Father, hallowed be Your name.
Your kingdom come.
Give us each day our daily bread.
And forgive us our sins,
For we ourselves also forgive everyone who is indebted to us.
And lead us not into temptation.’” [Luke 11]

~ ~ ~ ~ ~

“Pray, then, in this way:
‘Our Father who is in heaven,
Hallowed be Your name.
‘Your kingdom come.
Your will be done,
On earth as it is in heaven.
‘Give us this day our daily bread.
‘And forgive us our debts, as we also have forgiven our debtors.
And do not lead us into temptation, but deliver us from evil. [For Yours is the kingdom and the power and the glory forever. Amen.’] [Matthew 6:9-13]

~ ~ ~ ~ ~

We are exploring the unfurling of a wondrous Rose, in our gardens of spirit, considering the Lord’s gift to our lives of the Lord’s Prayer. We have acknowledged that there are two iterations of the Lord’s Prayer. Jesus gave an “amplified version” to the Multitudes in Sermon on the Mount, and a much leaner version in the Gospel of Luke to the Disciples. We have noted that “thee, thou, thy” is a more familiar form in older English, than “you, your” as we use the words today.

As we look at the Lord’s Prayer, one phrase per post, today we will consider:

“‘And do not lead us into temptation, but deliver us from evil.” [Multitude’s Version]

“And lead us not into temptation, (but deliver us from evil.)” [Disciples’ Version]

* The Parenthetic “but deliver us from evil” shown in the Disciples’ (Luke) version, appears in the King James’ Version, while most modern translations omit it right here, noting that the phrase appears there in later manuscripts of this gospel, but not the earliest. I am including it because its inclusion takes nothing from the meaning or significance of these verses, while those who are deeply attached to King James’ rendering may find their absence distracting. *

~ ~ ~ ~ ~

We are drawing near to the completion of this mini-journey in time, looking at this incredible gift, this Rose the Lord granted to us, teaching us “how to pray”.  As ever, I am going to make every effort NOT to interpret or comment or read into the verses beyond some very basic observations… just to shine a highlight on the Rose in YOUR hands, so that you yourself can examine, twirl, ponder, and watch it unfurl as the Lord opens it before you.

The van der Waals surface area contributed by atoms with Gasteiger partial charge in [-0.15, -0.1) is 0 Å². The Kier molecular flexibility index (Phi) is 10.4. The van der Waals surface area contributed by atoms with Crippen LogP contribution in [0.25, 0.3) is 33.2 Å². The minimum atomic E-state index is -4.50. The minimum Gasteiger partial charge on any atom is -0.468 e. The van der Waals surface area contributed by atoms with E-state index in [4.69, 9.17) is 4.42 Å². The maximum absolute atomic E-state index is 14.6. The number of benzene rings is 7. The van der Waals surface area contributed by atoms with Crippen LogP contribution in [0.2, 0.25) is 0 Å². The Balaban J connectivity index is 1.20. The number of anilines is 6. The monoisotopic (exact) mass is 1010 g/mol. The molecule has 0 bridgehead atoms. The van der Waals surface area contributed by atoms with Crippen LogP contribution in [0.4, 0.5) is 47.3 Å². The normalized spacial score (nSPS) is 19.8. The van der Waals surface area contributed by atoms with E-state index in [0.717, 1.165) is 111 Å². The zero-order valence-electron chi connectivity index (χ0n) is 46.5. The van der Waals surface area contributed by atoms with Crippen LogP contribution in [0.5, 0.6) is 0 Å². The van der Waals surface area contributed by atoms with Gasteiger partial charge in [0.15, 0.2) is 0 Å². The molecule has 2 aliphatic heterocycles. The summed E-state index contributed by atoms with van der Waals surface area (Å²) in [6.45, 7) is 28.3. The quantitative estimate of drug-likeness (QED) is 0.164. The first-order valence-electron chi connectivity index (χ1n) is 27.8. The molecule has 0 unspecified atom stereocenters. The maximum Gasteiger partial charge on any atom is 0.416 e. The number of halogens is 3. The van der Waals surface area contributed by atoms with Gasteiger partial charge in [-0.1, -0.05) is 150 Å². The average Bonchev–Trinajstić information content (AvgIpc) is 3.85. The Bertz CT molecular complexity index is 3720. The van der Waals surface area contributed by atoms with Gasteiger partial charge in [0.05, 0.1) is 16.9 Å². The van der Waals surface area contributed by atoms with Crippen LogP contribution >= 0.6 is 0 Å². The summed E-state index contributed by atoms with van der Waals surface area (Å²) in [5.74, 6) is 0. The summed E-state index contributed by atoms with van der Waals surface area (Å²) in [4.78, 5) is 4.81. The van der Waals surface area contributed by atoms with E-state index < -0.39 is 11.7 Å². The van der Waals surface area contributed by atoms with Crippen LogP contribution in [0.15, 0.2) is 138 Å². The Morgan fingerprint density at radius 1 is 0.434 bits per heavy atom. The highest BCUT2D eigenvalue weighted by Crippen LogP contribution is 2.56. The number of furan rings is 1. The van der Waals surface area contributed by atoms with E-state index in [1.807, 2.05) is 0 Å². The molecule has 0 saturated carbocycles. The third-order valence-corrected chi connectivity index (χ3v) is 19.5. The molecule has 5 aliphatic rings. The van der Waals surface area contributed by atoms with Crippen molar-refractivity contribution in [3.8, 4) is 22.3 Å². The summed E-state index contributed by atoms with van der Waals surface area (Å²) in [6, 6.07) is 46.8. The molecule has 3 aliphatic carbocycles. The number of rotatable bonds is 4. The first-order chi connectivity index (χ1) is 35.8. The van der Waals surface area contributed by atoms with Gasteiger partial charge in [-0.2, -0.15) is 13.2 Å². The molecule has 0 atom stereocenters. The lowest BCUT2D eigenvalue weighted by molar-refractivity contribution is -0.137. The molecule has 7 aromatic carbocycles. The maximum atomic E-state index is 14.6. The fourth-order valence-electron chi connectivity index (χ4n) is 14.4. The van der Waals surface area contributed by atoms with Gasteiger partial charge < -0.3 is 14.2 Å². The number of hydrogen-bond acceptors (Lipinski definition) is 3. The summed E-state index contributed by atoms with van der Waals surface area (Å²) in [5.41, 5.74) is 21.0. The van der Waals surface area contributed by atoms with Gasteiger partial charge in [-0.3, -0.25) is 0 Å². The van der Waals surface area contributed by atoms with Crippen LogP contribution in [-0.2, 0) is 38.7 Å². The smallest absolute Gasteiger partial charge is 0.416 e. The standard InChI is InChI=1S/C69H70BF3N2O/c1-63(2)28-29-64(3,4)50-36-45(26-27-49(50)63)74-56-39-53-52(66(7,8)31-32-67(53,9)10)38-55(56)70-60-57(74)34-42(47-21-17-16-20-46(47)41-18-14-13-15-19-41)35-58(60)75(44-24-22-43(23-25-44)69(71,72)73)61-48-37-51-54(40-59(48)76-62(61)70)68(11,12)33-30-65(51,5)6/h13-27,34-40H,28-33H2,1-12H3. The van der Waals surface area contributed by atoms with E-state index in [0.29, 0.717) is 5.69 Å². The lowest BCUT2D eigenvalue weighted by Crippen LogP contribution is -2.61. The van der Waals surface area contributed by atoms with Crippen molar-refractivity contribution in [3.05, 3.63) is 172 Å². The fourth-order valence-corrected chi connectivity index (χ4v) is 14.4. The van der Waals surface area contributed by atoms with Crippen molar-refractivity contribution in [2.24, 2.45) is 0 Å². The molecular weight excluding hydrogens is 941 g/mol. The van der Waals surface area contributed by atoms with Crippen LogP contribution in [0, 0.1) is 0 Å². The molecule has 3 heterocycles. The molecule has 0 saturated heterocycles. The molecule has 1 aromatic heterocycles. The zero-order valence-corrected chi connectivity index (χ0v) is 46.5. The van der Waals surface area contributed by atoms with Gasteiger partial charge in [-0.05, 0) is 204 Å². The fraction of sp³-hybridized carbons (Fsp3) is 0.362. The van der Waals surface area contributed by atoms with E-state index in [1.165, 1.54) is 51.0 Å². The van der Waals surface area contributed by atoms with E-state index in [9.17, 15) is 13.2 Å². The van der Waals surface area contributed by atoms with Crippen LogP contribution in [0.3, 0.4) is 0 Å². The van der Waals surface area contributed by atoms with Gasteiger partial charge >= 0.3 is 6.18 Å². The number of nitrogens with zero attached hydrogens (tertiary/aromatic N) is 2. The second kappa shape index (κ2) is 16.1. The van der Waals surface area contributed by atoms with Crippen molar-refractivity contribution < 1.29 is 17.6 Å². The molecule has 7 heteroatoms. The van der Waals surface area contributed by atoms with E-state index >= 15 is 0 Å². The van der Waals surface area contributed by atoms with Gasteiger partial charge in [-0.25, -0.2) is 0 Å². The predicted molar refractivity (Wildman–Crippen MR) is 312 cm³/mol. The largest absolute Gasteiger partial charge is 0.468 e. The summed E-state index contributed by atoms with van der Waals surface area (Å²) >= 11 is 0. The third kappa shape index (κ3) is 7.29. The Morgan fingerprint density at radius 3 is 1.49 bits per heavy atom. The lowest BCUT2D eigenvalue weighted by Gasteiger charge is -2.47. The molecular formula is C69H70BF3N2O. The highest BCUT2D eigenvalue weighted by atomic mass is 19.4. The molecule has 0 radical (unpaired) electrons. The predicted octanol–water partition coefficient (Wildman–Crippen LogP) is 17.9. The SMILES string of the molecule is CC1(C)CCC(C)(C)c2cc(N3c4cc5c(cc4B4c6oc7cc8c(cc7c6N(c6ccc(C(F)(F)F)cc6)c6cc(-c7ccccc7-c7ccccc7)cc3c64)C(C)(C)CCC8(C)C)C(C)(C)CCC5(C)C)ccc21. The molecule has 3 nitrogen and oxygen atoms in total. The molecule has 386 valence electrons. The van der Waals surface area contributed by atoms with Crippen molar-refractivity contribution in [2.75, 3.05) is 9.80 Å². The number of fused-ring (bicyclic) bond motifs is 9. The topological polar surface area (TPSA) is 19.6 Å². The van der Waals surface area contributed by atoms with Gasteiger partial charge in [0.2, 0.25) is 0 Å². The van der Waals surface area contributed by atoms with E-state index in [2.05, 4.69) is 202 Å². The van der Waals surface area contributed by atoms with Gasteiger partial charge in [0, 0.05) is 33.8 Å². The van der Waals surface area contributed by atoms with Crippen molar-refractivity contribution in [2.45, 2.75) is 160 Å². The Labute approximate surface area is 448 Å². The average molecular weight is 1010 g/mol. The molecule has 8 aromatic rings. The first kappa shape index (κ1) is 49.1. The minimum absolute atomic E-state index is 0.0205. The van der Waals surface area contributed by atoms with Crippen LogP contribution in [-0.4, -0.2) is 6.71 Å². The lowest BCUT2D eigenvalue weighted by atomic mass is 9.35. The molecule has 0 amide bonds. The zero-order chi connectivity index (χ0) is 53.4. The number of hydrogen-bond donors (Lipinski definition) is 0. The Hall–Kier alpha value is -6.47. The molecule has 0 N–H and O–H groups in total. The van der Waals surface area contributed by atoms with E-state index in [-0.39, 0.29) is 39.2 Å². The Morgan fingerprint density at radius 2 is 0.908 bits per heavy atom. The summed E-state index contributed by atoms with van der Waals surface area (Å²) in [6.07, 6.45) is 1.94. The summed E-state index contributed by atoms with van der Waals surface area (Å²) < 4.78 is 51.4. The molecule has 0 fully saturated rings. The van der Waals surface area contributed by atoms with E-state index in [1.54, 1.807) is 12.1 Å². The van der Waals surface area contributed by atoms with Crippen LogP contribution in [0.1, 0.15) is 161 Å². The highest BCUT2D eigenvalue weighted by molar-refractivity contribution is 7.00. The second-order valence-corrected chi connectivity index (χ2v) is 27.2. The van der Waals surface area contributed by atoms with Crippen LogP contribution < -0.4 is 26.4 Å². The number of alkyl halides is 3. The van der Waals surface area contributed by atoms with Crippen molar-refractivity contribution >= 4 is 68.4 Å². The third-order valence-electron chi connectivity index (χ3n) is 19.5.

As to the quick notes here, all the verbs are in that “magic Greek super” form. These are not “commands” or even just “petitions”, but in this form that both makes a statement and an affirmation, covering a wide span of time and circumstance. One interesting thing is that the word “temptation” more refers to a “test, or trial”. I was struck by that, because of how many people I know who think (and preach) that God is doing JUST that all the time… that His commands to us, His recommendations, are PRECISELY “tests”…. lines drawn in the sand to see if we have the “will” and “obedience” to “do what we are told”. (Ask a random Sunday School teacher why God told Adam and Eve to leave the Good/Evil Fruit alone… and see how many tell you He did it “to see what they would do, whether they would obey.” You’ll be amazed.) But here is Jesus saying that to pray properly is to affirm that that is NOT what God does… that in fact He “delivers”… “rescues”… not from “evil” (as some “ethereal mist of badness”)… but the word there is “the evil ONE”… an entity of evil. Jesus doesn’t specify further, or name… but the word isn’t for a “concept”, but for an “entity”.

OK, that’s it for me messing with your Rose. But this is a good point… a good point to pause… Look at this line, look at this layer of petals on your Rose, and keep twirling it for a few moments. Let the Whole Rose speak to you. Let the Whole Rose, all the lines, spiral outwards from the center to this outer layer. When you let it build, one line first, then two lines, then start again — first, second, third lines, then start again — first, second, third, and fourth… the Rose looks different every time.

Isn’t that amazing?

One Rose! The Word doesn’t change. God doesn’t change. He didn’t “tell anything different” to the Multitudes than He did to the Disciples! He speaks the Father’s words… He tells One Truth! But.. but… that Truth can resonate so richly and differently in and with us depending on which way we look, on what we are dealing with, on how long we’ve seen Him…

This Rose NEVER fades, Gentle Reader. It never wilts, dries up, goes stagnant. This will never ever be a “Wood Rose”. This will never be pressed in the pages of The Book, to freeze in time, looking the same in a shadow box on the wall. No… this Rose grows more lovely every day, and wafts that incredible fragrance afresh every time we pick it up.

Enjoy your Rose, Gentle Reader. It cost the life, and death, and Life of God Himself to place it in your hands. How awesome is that?

 
9 Comments

Posted by on January 31, 2014 in Quiet Time, Sermon Seeds, Uncategorized

 

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An Embrace takes Empty Hands